Depeche Mode’s Dave Gahan on Impostor Syndrome and Risk Taking – Entertainment


Philippe Grélard (AFP)

Paris, France ●
Sun 12 December 2021

1:00 p.m.
depeche-mode, music, Dave-Gahan, Great Britain
To free

Dave Gahan, the revered singer of electronics pioneers Depeche Mode, says he found new vigor as he immersed himself in an unlikely set of covers for his other band’s new album “Imposter.”

Singing with the band Soulsavers, he tackles a varied set, mixing classics from Nat King Cole and Elvis with more eclectic choices such as Frank Ocean or Cat Power.

He even takes on one of the most outrageously talented singers, Jeff Buckley.

“You have to take risks if you want to change,” he said AFP visiting Paris.

“What this record has done for me, the process of recording it, is to realize how amazing it is where I am – the opportunities that I have around me if I just take the risk of them. explore, ”he said.

“These songs once again gave me new vigor to step into a character that seemed familiar to me.”

But even someone as successful as Gahan experiences impostor syndrome.

He may have starred in Depeche Mode, but the songs, until recent years, were all the work of instrumentalist Martin Gore.

“We all feel like impostors from time to time,” Gahan said.

“Even before I made music, when I was a teenager, I was looking for something to be part of, to disappear, to be accepted. It’s part of life for all of us.”

Second house

Gahan has found a second home with Soulsavers, a rotating group of musicians passionate about rock blues and gospel.

Now on their third album together, the band’s sound matches Gahan and his rock history well.

At 60 the next year, he experienced a severe addiction and survived multiple overdoses, a heart attack on stage and even a suicide attempt.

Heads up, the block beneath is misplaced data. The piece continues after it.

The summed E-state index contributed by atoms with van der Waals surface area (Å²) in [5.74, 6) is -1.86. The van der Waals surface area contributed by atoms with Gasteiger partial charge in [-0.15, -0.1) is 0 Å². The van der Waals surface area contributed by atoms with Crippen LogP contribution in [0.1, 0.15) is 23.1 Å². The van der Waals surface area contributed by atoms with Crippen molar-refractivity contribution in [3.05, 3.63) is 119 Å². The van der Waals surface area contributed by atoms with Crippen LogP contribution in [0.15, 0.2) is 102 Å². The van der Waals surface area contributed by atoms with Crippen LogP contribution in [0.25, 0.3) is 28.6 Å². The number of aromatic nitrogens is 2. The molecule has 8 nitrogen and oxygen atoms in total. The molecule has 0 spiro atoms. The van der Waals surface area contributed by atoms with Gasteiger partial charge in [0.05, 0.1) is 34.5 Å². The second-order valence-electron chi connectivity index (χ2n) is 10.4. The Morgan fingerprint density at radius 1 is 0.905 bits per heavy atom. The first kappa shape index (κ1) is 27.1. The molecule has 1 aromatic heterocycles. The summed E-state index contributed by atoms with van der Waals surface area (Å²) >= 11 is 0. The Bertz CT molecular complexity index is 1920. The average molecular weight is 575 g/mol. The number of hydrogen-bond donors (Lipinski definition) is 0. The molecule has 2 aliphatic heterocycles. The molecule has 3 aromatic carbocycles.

“There are behaviors that you think are solutions to how you’re feeling, but that’s not real – drugs, alcohol, love, whatever,” Gahan said.

“But music is the one constant thing in my life that has reminded me that it’s something that really matters to me.

“Soulsavers, over the last 20 years, has developed a sound, an atmosphere that I’m very aware of and fit in very well with that atmosphere. I can do my best performances there,” Gahan said.

Led by Rich Machin, Soulsavers recorded their new album before the pandemic in Malibu at the Shangri-La studio of Mixer Wizard Rick Rubin.

But they weren’t just here for the sun: Rubin produced Johnny Cash’s beloved cover album “American Recordings,” which features the Depeche Mode classic “Personal Jesus.”

“A lost art”

Machin and Gahan speak with childish joy about the live recording experience.

“It’s kind of a lost art – performance,” Gahan said.

“I try to hang on to it because the most important part of what you do is capture a performance.

“With my experience, with 40 years of music, I knew we had captured something special.”

The fear was that the events of the past 18 months had destroyed the magic captured in the studio.

“We weren’t in a room together for two years,” Machin said.

“The chemistry can change, and it’s been a pretty weird time, so you come back to it with deep anxiety, but within 24 hours of getting back together you realize it’s still awesome.

“These two years – it’s like it never happened.”


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